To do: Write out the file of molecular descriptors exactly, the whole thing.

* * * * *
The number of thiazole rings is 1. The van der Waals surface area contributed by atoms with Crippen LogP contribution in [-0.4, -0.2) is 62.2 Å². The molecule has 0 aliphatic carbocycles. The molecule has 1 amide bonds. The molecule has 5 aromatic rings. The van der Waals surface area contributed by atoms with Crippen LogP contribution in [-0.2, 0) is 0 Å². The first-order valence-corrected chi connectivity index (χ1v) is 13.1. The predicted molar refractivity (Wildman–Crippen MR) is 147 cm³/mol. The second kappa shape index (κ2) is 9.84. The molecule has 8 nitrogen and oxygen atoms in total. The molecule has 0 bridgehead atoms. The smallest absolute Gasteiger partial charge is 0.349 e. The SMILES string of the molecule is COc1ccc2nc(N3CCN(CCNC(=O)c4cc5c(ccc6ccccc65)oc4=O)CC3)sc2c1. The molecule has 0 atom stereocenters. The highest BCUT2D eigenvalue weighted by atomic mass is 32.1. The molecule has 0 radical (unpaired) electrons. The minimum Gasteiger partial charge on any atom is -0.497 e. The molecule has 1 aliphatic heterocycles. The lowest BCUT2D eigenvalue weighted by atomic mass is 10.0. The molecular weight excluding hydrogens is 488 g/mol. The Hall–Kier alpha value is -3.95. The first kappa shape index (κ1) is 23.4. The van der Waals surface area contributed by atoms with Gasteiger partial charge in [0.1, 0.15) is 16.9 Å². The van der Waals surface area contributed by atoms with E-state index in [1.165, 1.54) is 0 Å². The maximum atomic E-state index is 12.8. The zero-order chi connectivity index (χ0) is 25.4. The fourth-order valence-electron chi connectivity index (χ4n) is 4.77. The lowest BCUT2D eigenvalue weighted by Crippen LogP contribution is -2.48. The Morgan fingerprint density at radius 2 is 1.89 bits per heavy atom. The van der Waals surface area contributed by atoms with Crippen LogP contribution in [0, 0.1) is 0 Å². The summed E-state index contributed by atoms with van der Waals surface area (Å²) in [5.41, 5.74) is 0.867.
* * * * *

The number of thiazole rings is 1. The van der Waals surface area contributed by atoms with Crippen LogP contribution in [-0.4, -0.2) is 62.2 Å². The molecule has 0 aliphatic carbocycles. The molecule has 1 amide bonds. The molecule has 5 aromatic rings. The van der Waals surface area contributed by atoms with Crippen LogP contribution in [-0.2, 0) is 0 Å². The first-order valence-corrected chi connectivity index (χ1v) is 13.1. The predicted molar refractivity (Wildman–Crippen MR) is 147 cm³/mol. The second kappa shape index (κ2) is 9.84. The molecule has 8 nitrogen and oxygen atoms in total. The molecule has 0 bridgehead atoms. The smallest absolute Gasteiger partial charge is 0.349 e. The SMILES string of the molecule is COc1ccc2nc(N3CCN(CCNC(=O)c4cc5c(ccc6ccccc65)oc4=O)CC3)sc2c1. The molecule has 0 atom stereocenters. The highest BCUT2D eigenvalue weighted by atomic mass is 32.1. The molecule has 0 radical (unpaired) electrons. The minimum Gasteiger partial charge on any atom is -0.497 e. The molecule has 1 aliphatic heterocycles. The lowest BCUT2D eigenvalue weighted by atomic mass is 10.0. The molecular weight excluding hydrogens is 488 g/mol. The Hall–Kier alpha value is -3.95. The first kappa shape index (κ1) is 23.4. The van der Waals surface area contributed by atoms with Gasteiger partial charge in [0.1, 0.15) is 16.9 Å². The van der Waals surface area contributed by atoms with E-state index in [1.165, 1.54) is 0 Å². The maximum atomic E-state index is 12.8. The zero-order chi connectivity index (χ0) is 25.4. The fourth-order valence-electron chi connectivity index (χ4n) is 4.77. The lowest BCUT2D eigenvalue weighted by Crippen LogP contribution is -2.48. The Morgan fingerprint density at radius 2 is 1.89 bits per heavy atom. The van der Waals surface area contributed by atoms with Crippen LogP contribution in [0, 0.1) is 0 Å². The summed E-state index contributed by atoms with van der Waals surface area (Å²) in [5.41, 5.74) is 0.867.